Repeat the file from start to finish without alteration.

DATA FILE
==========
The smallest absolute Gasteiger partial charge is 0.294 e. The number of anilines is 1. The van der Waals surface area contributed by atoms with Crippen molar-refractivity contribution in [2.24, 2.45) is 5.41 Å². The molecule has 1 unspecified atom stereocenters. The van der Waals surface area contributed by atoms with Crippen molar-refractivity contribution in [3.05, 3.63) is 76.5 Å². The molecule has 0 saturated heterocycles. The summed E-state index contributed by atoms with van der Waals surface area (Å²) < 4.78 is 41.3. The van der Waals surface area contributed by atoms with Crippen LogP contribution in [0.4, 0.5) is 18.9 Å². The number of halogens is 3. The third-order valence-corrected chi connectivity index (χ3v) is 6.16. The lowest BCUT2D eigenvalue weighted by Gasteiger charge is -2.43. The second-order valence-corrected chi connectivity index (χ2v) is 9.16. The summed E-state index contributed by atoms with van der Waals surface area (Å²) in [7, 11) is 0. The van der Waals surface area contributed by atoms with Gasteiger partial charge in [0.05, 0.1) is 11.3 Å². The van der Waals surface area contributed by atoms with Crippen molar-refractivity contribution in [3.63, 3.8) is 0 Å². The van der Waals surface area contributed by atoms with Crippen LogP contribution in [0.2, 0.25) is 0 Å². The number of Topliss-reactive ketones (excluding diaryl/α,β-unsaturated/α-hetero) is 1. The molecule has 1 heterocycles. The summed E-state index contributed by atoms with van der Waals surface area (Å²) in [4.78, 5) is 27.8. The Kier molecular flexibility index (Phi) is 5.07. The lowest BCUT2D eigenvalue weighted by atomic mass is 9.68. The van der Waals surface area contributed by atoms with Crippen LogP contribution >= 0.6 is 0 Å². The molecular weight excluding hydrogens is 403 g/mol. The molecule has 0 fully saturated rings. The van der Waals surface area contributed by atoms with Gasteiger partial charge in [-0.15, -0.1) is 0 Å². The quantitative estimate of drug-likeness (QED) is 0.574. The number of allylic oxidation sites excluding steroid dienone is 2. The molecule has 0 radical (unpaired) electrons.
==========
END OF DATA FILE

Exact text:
The smallest absolute Gasteiger partial charge is 0.294 e. The number of anilines is 1. The van der Waals surface area contributed by atoms with Crippen molar-refractivity contribution in [2.24, 2.45) is 5.41 Å². The molecule has 1 unspecified atom stereocenters. The van der Waals surface area contributed by atoms with Crippen molar-refractivity contribution in [3.05, 3.63) is 76.5 Å². The molecule has 0 saturated heterocycles. The summed E-state index contributed by atoms with van der Waals surface area (Å²) < 4.78 is 41.3. The van der Waals surface area contributed by atoms with Crippen LogP contribution in [0.4, 0.5) is 18.9 Å². The number of halogens is 3. The third-order valence-corrected chi connectivity index (χ3v) is 6.16. The lowest BCUT2D eigenvalue weighted by Gasteiger charge is -2.43. The second-order valence-corrected chi connectivity index (χ2v) is 9.16. The summed E-state index contributed by atoms with van der Waals surface area (Å²) in [7, 11) is 0. The van der Waals surface area contributed by atoms with Gasteiger partial charge in [0.05, 0.1) is 11.3 Å². The van der Waals surface area contributed by atoms with Crippen molar-refractivity contribution in [3.63, 3.8) is 0 Å². The van der Waals surface area contributed by atoms with Crippen LogP contribution in [0.2, 0.25) is 0 Å². The number of Topliss-reactive ketones (excluding diaryl/α,β-unsaturated/α-hetero) is 1. The molecule has 1 heterocycles. The summed E-state index contributed by atoms with van der Waals surface area (Å²) in [4.78, 5) is 27.8. The Kier molecular flexibility index (Phi) is 5.07. The lowest BCUT2D eigenvalue weighted by atomic mass is 9.68. The van der Waals surface area contributed by atoms with Crippen LogP contribution >= 0.6 is 0 Å². The molecular weight excluding hydrogens is 403 g/mol. The molecule has 0 fully saturated rings. The van der Waals surface area contributed by atoms with Gasteiger partial charge in [-0.15, -0.1) is 0 Å². The quantitative estimate of drug-likeness (QED) is 0.574. The number of allylic oxidation sites excluding steroid dienone is 2. The molecule has 0 radical (unpaired) electrons.